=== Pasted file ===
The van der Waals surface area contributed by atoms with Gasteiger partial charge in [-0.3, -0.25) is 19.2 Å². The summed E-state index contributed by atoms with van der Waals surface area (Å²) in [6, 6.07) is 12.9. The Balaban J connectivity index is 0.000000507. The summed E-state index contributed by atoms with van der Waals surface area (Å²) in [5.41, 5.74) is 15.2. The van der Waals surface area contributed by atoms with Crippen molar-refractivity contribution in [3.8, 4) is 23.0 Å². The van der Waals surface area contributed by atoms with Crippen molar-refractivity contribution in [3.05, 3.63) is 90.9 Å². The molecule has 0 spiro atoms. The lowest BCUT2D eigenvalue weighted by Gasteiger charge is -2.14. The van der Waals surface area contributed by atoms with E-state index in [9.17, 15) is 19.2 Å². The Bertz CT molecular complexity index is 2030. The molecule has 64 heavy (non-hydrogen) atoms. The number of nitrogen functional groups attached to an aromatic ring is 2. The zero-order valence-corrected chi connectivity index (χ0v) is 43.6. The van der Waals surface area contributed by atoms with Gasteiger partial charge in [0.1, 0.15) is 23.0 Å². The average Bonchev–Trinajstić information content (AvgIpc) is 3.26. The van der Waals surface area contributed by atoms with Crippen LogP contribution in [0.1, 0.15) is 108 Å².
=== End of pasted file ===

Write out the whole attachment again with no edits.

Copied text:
The van der Waals surface area contributed by atoms with Gasteiger partial charge in [-0.3, -0.25) is 19.2 Å². The summed E-state index contributed by atoms with van der Waals surface area (Å²) in [6, 6.07) is 12.9. The Balaban J connectivity index is 0.000000507. The summed E-state index contributed by atoms with van der Waals surface area (Å²) in [5.41, 5.74) is 15.2. The van der Waals surface area contributed by atoms with Crippen molar-refractivity contribution in [3.8, 4) is 23.0 Å². The van der Waals surface area contributed by atoms with Crippen molar-refractivity contribution in [3.05, 3.63) is 90.9 Å². The molecule has 0 spiro atoms. The lowest BCUT2D eigenvalue weighted by Gasteiger charge is -2.14. The van der Waals surface area contributed by atoms with E-state index in [9.17, 15) is 19.2 Å². The Bertz CT molecular complexity index is 2030. The molecule has 64 heavy (non-hydrogen) atoms. The number of nitrogen functional groups attached to an aromatic ring is 2. The zero-order valence-corrected chi connectivity index (χ0v) is 43.6. The van der Waals surface area contributed by atoms with Gasteiger partial charge in [0.1, 0.15) is 23.0 Å². The average Bonchev–Trinajstić information content (AvgIpc) is 3.26. The van der Waals surface area contributed by atoms with Crippen LogP contribution in [0.1, 0.15) is 108 Å².